Publication Title

Washington University Law Review


For almost a decade, members of Congress fiercely debated legislation that would make it harder for people to discharge their debts in bankruptcy. The legislation was finally enacted on April 20, 2005, when the Bankruptcy Abuse Prevention and Consumer Protection Act of 2005 (“BAPCPA”) was signed into law. BAPCPA became fully effective for cases filed on or after October 17, 2005. At one of the earliest hearings on the proposed bankruptcy legislation, one of the bill’s sponsors suggested that “it is probably incorrect to suggest this is a credit card versus consumer problem.” Yet throughout Congressional debates on the legislation, and even after BAPCPA was enacted, many argued that BAPCPA was written by, bought, and paid for by the consumer credit industry, especially the credit card industry. Given the vast sums the consumer credit industry contributed both to individual members and political action committees, it is understandable that many used public choice theory—i.e., the application of microeconomic assumptions to help explain how public officials make decisions—to critique the BAPCPA legislative process.

This Article presents a fuller, more nuanced BAPCPA story that is designed to debunk the notion that the BAPCPA legislative process is simply the triumph of one powerful interest group—the credit card lobby—over a weaker group—consumer debtors. Part I of the Article describes BAPCPA’s history and the role that the consumer credit lobby played in getting, then keeping, bankruptcy bills before Congress. In generally describing the legislative process, this Part notes that, notwithstanding fierce debates, opponents and supporters of the legislation agreed on a number of key factual matters relating to the bankruptcy “crisis.” This Part notes, though, that legislators disagreed over other core issues, including what people should do to avoid becoming overindebted and what they should do once they are too far in debt.

Part II briefly describes public choice theory and explains the appeal of using this theory to explain the bankruptcy reform legislative process. This Part suggests that public choice theory was most often used to explain why Congress passed BAPCPA because the consumer credit industry made such significant campaign and political action committee contributions while past, current, and future individual debtors failed to organize and lobby against the bankruptcy legislation.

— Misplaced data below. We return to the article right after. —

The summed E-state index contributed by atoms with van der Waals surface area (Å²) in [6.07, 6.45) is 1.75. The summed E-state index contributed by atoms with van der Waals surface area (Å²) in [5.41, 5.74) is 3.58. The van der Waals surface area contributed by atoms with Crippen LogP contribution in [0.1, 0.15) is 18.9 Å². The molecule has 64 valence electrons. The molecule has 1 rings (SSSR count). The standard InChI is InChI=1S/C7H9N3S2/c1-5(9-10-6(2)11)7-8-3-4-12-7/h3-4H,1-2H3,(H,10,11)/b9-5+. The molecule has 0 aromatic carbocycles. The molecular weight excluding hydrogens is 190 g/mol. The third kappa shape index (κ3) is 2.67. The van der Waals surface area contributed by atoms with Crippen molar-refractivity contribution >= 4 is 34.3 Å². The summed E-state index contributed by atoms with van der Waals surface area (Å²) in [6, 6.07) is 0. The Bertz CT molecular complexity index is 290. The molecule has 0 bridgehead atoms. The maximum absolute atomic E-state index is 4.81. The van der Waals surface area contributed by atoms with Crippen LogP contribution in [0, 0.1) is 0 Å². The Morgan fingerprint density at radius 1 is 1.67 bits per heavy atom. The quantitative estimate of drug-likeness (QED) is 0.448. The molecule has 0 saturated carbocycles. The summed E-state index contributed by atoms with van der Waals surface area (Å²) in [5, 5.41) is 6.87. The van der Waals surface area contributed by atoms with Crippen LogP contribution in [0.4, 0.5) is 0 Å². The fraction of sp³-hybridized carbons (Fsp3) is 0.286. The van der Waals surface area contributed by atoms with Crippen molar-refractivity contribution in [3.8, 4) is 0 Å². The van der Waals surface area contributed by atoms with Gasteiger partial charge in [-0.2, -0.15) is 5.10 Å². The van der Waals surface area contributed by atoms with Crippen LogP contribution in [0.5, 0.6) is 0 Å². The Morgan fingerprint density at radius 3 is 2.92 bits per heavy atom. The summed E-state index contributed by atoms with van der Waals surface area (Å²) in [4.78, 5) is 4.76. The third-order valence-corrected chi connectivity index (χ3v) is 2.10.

Part III shows how, over the course of the legislative process, legislators considered the interests of other powerful groups, notably women, retirees, and veterans. This Part stresses that members of Congress agreed on a number of amendments to the bankruptcy legislation to protect these constituents’ interests. Ultimately, this caused Congress to amend BAPCPA in ways that harmed the interests of the consumer credit lobby.

While conceding the difficulties in defining the word “ideology” and the additional difficulty of precisely measuring whether a legislator’s ideology influenced a vote on any given bill, Part IV briefly discusses the role that ideology appeared to play in the legislative process. This Part argues that some relevant ideological issues (such as how people reasonably should be expected to govern their personal finances) and other ideological issues that were raised but were at best only tangentially relevant (such as abortion and minimum wage) played crucial roles in shaping the text of the bankruptcy legislation.

Part V argues that the single industry capture story is incomplete and that BAPCPA’s legislative process can best be understood as one that required legislators to balance several interests. On one side is legislators’ desire to continue to receive financial support from the consumer credit lobby; this is balanced against their individual worldviews and philosophy toward “personal responsibility” and their desire to avoid alienating large blocs of politically influential voters